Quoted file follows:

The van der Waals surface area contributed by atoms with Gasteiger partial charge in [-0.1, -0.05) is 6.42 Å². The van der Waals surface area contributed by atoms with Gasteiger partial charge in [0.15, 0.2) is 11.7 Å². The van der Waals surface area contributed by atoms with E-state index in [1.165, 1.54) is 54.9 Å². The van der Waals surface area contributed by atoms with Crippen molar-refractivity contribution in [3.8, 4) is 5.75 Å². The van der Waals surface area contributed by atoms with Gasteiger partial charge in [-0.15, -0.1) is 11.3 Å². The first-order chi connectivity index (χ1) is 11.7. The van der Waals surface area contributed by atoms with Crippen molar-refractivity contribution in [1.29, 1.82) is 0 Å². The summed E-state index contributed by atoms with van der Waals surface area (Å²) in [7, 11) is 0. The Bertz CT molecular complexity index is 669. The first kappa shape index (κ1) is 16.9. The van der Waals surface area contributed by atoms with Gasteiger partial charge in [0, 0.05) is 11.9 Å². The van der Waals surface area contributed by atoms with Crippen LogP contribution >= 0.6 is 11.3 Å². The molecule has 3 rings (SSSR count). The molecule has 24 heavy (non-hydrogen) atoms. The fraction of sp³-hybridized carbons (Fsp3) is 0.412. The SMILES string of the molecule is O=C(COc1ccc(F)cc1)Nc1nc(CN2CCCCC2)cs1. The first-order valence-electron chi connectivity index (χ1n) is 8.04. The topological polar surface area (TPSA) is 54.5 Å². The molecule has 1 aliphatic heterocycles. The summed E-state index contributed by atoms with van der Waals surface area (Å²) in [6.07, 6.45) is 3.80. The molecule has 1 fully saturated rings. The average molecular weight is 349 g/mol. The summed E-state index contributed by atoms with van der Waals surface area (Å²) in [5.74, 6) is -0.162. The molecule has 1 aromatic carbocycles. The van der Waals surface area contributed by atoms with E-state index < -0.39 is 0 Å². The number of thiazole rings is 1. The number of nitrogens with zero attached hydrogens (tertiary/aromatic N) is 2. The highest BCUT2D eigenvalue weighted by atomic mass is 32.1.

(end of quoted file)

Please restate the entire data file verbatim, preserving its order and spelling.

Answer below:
The van der Waals surface area contributed by atoms with Gasteiger partial charge in [-0.1, -0.05) is 6.42 Å². The van der Waals surface area contributed by atoms with Gasteiger partial charge in [0.15, 0.2) is 11.7 Å². The van der Waals surface area contributed by atoms with E-state index in [1.165, 1.54) is 54.9 Å². The van der Waals surface area contributed by atoms with Crippen molar-refractivity contribution in [3.8, 4) is 5.75 Å². The van der Waals surface area contributed by atoms with Gasteiger partial charge in [-0.15, -0.1) is 11.3 Å². The first-order chi connectivity index (χ1) is 11.7. The van der Waals surface area contributed by atoms with Crippen molar-refractivity contribution in [1.29, 1.82) is 0 Å². The summed E-state index contributed by atoms with van der Waals surface area (Å²) in [7, 11) is 0. The Bertz CT molecular complexity index is 669. The first kappa shape index (κ1) is 16.9. The van der Waals surface area contributed by atoms with Gasteiger partial charge in [0, 0.05) is 11.9 Å². The van der Waals surface area contributed by atoms with Crippen LogP contribution >= 0.6 is 11.3 Å². The molecule has 3 rings (SSSR count). The molecule has 24 heavy (non-hydrogen) atoms. The fraction of sp³-hybridized carbons (Fsp3) is 0.412. The SMILES string of the molecule is O=C(COc1ccc(F)cc1)Nc1nc(CN2CCCCC2)cs1. The first-order valence-electron chi connectivity index (χ1n) is 8.04. The topological polar surface area (TPSA) is 54.5 Å². The molecule has 1 aliphatic heterocycles. The summed E-state index contributed by atoms with van der Waals surface area (Å²) in [6.07, 6.45) is 3.80. The molecule has 1 fully saturated rings. The average molecular weight is 349 g/mol. The summed E-state index contributed by atoms with van der Waals surface area (Å²) in [5.74, 6) is -0.162. The molecule has 1 aromatic carbocycles. The van der Waals surface area contributed by atoms with E-state index < -0.39 is 0 Å². The number of thiazole rings is 1. The number of nitrogens with zero attached hydrogens (tertiary/aromatic N) is 2. The highest BCUT2D eigenvalue weighted by atomic mass is 32.1.